In a blog entry for WorldPoultry.net earlier this year I discussed the topic of selecting the appropriate enzyme when it comes to non-starch carbohydrates (xylans, -glucans, and xyloglucans). This sparked a lively debate among the readers of the blog, each supporting one of two schools of thought.
By Ioannis Mavromichalis , International consulting nutritionist, Ariston Nutrition SL, Spain
To begin with, it appears that there is a sufficient general consensus that poultry is the species likely to benefit the most from the use of exogenous carbohydrases. This is due to the fact that poultry have a rather short intestinal system that does not provide for enough digestion time, as is the case for pigs. Coupled with rapid feed passage, caused in part from the high feed intake patterns in modern hybrids, it becomes apparent that poultry (and especially broilers) would provide the best return-on-investment when it comes to these enzymes.
Here, it should be noted, that the short market life of broilers makes them ideal subjects for rapid and low(er) cost research, which in turn has enabled enzyme companies to register a larger number of poultry applications compared to pigs.It is also important to note that this discussion is about carbohydrases that digest carbohydrates other than starch (non-starch carbohydrates, NSC), and as such it excludes amylases. Thus, such carbohydrates include xylans (abound in wheat) and -glucans (abound in barley) that are present in all cereals in varying concentrations. The benefits from the use of xylanases and -glucanases are due to reduced digesta viscosity, and increased nutrient – mainly energy – digestibility. There are several scientific reports on this topic, and the majority of them rather support this notion.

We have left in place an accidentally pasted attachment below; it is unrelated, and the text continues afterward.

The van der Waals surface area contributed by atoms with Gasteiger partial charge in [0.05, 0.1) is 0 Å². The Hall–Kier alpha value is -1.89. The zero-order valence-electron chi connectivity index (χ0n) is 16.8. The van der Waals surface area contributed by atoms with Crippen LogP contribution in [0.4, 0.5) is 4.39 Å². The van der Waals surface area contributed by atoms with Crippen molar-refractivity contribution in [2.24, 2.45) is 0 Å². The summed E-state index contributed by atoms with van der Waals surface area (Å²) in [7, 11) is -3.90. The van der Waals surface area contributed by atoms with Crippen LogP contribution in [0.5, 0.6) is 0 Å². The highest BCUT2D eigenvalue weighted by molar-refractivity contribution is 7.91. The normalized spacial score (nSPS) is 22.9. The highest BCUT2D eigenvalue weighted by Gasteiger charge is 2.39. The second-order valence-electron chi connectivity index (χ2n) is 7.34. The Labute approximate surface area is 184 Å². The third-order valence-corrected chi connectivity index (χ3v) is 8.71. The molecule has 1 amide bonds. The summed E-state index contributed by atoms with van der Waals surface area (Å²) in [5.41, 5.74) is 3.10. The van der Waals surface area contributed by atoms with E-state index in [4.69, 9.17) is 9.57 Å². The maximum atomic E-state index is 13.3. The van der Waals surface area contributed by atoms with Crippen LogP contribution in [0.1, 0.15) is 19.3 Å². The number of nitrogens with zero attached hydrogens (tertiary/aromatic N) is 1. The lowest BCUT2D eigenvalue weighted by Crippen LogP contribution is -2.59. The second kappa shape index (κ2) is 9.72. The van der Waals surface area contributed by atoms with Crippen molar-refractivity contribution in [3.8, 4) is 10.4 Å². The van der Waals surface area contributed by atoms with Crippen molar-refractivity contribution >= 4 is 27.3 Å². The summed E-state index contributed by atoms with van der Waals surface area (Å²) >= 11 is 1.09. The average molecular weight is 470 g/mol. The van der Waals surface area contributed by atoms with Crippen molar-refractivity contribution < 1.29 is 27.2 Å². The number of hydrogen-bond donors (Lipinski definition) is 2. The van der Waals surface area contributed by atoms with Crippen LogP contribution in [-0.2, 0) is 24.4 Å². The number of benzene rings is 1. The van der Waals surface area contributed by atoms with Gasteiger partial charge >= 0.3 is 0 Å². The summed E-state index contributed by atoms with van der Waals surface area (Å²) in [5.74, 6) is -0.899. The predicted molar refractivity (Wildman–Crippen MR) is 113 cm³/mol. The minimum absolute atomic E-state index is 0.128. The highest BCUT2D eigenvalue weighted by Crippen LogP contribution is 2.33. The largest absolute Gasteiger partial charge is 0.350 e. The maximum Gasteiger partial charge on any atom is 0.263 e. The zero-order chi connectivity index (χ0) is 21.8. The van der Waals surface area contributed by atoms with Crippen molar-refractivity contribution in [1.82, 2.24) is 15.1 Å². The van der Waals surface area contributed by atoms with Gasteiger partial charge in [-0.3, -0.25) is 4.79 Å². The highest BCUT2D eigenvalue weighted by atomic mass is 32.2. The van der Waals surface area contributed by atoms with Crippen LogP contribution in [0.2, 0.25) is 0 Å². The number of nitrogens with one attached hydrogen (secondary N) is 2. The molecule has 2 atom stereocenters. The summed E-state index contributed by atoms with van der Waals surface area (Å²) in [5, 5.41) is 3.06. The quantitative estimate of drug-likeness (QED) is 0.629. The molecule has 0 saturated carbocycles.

The effects of such enzymes would naturally depend on the concentration of these NSCs in cereals, with little or no benefit seen in varieties with very low concentration in these anti-nutritional factors. Nevertheless, there are two factors that have made the use of enzymes very important in recent times:
1. the increased size of poultry operations that receive mixed loads of cereals from a variety of sources – making thus impossible to monitor the levels of xylans and -glucans, and
2. the continuously increasing price of all cereals that have placed a strain on feed cost – thus making enzymes more attractive from a cost-benefit point of view.
Schools of thought Today, there are two schools of thought regarding the selection of the right carbohydrase to use in cereal based diets, especially those based heavily on wheat and(or) barley; the latter along with maize in most cases.Some authorities recommend using only a xylanase if the diet is based on wheat, or a -glucanase if wheat is absent and the diet contains high levels of barley. This ensures that the targeted NSC that abounds in the cereal present in each diet is attacked and digested with the greatest efficacy, yielding potentially the greatest benefit. This strategy appears to work best when diet composition remains relatively fixed or when feeds are mixed using all single ingredients (instead of using concentrates, premixes, etc.)